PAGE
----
The hair, the hands, the sobbing, and the obscured milk: just a few seconds of rather ordinary—if direct and emotionally effective—film. It doesn’t hold much value out of context, but in A Short Film About Love—as in all of Krzysztof Kieslowski’s cinema—context is everything.
It delivers to its audience exactly what it needs—an openness that stays true to the soul of the film—and yet the opposite of what it craves, which is for the two to, well, ride off into the sunset together; this tension imbues the final shot with an aching duality.
In Last Days, a not-really-veiled fictional account of Kurt Cobain’s end times in an ailing country castle, Van Sant’s implicit concerns with creative ownership and the figure of the artist are finally met explicitly by the film’s subject: visionary, hermetic, drug-numbed alternative musician Blake.
What constitutes a Moment and why does Lynch continually seek it? Firstly, a Moment is the time it takes for Something to happen. For Lynch, down time cannot exist in cinema—Something must occur, whether strange, silly, sensational, sick, sexy, or sad. But never frivolous.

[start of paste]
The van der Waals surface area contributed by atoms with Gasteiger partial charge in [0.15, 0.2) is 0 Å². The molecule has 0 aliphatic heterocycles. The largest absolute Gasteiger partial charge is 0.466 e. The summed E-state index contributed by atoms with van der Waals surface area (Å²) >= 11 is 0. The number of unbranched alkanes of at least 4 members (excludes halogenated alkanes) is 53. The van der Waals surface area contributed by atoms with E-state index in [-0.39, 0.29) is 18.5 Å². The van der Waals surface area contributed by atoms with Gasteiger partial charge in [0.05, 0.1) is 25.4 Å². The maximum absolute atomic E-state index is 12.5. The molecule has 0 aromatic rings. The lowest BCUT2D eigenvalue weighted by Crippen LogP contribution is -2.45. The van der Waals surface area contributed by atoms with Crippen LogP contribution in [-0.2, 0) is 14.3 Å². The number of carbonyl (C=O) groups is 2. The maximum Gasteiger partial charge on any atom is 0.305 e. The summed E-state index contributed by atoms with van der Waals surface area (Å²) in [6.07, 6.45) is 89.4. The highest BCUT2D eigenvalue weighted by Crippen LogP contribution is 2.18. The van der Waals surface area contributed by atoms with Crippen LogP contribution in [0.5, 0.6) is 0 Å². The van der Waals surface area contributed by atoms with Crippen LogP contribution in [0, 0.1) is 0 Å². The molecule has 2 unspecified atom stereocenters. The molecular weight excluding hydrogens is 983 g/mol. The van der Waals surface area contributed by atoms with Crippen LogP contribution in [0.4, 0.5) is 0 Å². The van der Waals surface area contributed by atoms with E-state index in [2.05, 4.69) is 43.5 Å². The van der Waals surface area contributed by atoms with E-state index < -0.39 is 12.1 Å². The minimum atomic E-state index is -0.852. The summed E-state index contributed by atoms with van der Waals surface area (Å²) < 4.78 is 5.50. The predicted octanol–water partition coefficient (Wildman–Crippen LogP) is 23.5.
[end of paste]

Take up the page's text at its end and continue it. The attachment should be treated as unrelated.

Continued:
Though invariably praised for the intelligence of his writing, Sayles is rarely singled out for visual flair. His integrity and earnestness have caused many commentators to label his movies worthy but dull, lacking both esthetic daring and technical pizzazz.
A man in medium close-up, sweat-drenched, crying out in what might be pain. His exposed chest suggests a state of undress and, coupled with the copious beads of moisture dripping down from and flying off of his body, it doesn’t take too much of a leap before we assume the conjugal worst.
This shot announces, “Bored yet? You should be, for crying out loud!” The camera itself is bored. How can a camera even be bored, or express boredom? This movement neither matches the action (by focusing on who is speaking) nor provides a reaction shot for the party being spoken to.
A virtuoso shot, and one with more than an echo of the famous “unbroken” take craning into Susan Kane’s nightclub a mere two years previous. But Michael Powell’s willfully grandiose gesture carries far more resonance than Welles’s masterful showboating.